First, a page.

Advances in pediatric anesthesiology have greatly contributed to improved outcomes and survival in newborns and infants requiring surgical intervention. Newborn physiology is primarily characterized by a high metabolic rate, limited cardiopulmonary reserve, and decreased renal function. Multisystem organ immaturity underlies the differences in physiological response to anesthetics in the neonate, as compared to the older child or adult (1). Thus, providing anesthesia for the newborn requires many considerations beyond what is needed for the older child or adult.
Physiological differences between children and adults are important determinants when planning management of anesthesia in pediatric patients. The single most important difference that physiologically distinguishes pediatric patients from adults is oxygen consumption. Neonatal oxygen requirements are 2–3 times the adult requirement, ranging from 6 to 9 mL/kg/min. Increased oxygen demand is met by increased respiratory rate, as there is a minimal inspiratory reserve to increase tidal volume (2). As a result, infants have an increased risk of respiratory fatigue. Administration of high oxygen concentrations may depress respiratory drive in the newborn (1). Anatomic closure of the foramen ovale typically occurs within the first year of life, and anatomical closure of the ductus arteriosus begins at 10 hours of life, but is usually completed by 2 months of age. Neonatal circulation may revert to fetal circulation if the physiological parameters responsible for cardiac shunt closure are not maintained. As such, it is important to avoid factors that increase pulmonary vascular resistance (physiologic stress, hypoxia, hypercarbia, acidosis, and hypothermia) in newborns (1). Furthermore, maintenance of heart rate is essential in the neonatal period. Cardiac output is dependent on heart rate, as stroke volume is fixed due to decreased compliance of the immature ventricle. Thus, while maintaining preload is important during anesthetic management, increasing preload provides minimal benefit for improving cardiac output. The sympathetic nervous system is also immature in newborns. Bradycardia (slow heart rate) may occur after stimulating procedures such as laryngoscopy, oropharyngeal suctioning, or gastric tube placement rather than the expected tachycardia (fast heart rate) seen in patients with mature sympathetic nervous systems. Treatment with anticholinergic agents may be required (1).
Prior to surgery, a thorough pre-anesthetic history and physical examination must be performed with the goal of identifying potential anesthetic complications due to coexisting disease (1). A review of all organ systems, including identification of genetic syndromes and associated anomalies, should be conducted. Any previous anesthetic and surgical records should also be reviewed to reveal any potential difficulties with airway management or anesthetic emergence (1). Prior to the induction of anesthesia, infant patients should be given glucose-containing intravenous maintenance fluids to prevent hypovolemia or hypoglycemia caused by fasting. During preparation for anesthetic induction, the anesthesiologist must assess the risk of potential pediatric aspiration events (1). Risk factors for aspiration in the perioperative period include neurologic abnormality, emergency surgery, intestinal obstruction or increased abdominal pressure, light anesthesia, and the skill of the anesthesia provider. Infants and young children are particularly prone to regurgitation and aspiration for a variety of reasons including air swallowing while crying and decreased lower esophageal sphincter tone. In one study, almost all cases of pulmonary aspiration occurred in children who gagged or coughed during airway management, either because neuromuscular blockade was not administered or airway manipulation occurred before the child was completely paralyzed (1).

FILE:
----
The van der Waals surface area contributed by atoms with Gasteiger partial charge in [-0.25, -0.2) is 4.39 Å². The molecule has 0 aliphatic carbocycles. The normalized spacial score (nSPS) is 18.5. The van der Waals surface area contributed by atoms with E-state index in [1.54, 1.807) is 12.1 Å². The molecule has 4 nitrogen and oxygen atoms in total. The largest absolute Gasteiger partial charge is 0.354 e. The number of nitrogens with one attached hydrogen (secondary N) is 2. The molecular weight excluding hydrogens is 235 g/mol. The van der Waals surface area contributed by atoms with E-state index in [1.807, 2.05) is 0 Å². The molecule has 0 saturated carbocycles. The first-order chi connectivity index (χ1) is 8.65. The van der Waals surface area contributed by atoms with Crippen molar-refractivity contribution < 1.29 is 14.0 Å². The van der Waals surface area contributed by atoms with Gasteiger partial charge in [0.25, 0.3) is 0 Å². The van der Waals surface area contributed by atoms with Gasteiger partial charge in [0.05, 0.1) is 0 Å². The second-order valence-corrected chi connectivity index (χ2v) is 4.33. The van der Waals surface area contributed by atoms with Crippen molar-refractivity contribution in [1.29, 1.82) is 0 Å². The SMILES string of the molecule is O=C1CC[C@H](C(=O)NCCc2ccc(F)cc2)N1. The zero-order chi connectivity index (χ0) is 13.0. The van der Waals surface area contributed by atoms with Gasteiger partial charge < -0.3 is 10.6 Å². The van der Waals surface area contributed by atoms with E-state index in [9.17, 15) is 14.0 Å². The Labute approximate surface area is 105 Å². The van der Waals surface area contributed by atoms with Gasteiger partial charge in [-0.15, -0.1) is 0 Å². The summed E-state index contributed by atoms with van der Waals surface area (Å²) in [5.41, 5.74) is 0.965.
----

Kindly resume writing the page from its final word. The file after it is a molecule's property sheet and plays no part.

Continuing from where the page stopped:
The American Academy of Pediatrics Committee on Drugs (COD) notes that children tend to be particularly susceptible to oversedation with anesthesia. Thus, provision for safe sedation in children (infants, in particular) requires skill and organization of resources to prevent severe negative patient outcomes (3). Pulse oximetry, particularly the type that provides an audible change in tone as the saturation changes, should be required for every patient sedated for a procedure, as it provides an early warning of developing oxygen desaturation (3). In addition, both clinicians administering anesthesia and those in the postoperative arena should always have the appropriate reversal agents (e.g., naloxone, flumazenil) at their disposal.
- Vadi, M., Nour, C., Leiter, P., Carter, H.(2017). Anesthetic Management of the Newborn Surgical Patient, Pediatric and Neonatal Surgery, Joanne Baerg, IntechOpen, DOI: 10.5772/66932. Available from: https://www.intechopen.com/books/pediatric-and-neonatal-surgery/anesthetic-management-of-the-newborn-surgical-patient
- Bansal, T., Hooda, S. (2013). Anesthetic Considerations In Paediatric Patients. Journal International Medical Sciences Academy 26(2):127-131.
- Guthrie, E. (2006, August 25). General Anesthesia in Pediatric Patients. Retrieved from http://stage.uspharmacist.com/article/general-anesthesia-in-pediatric-patients.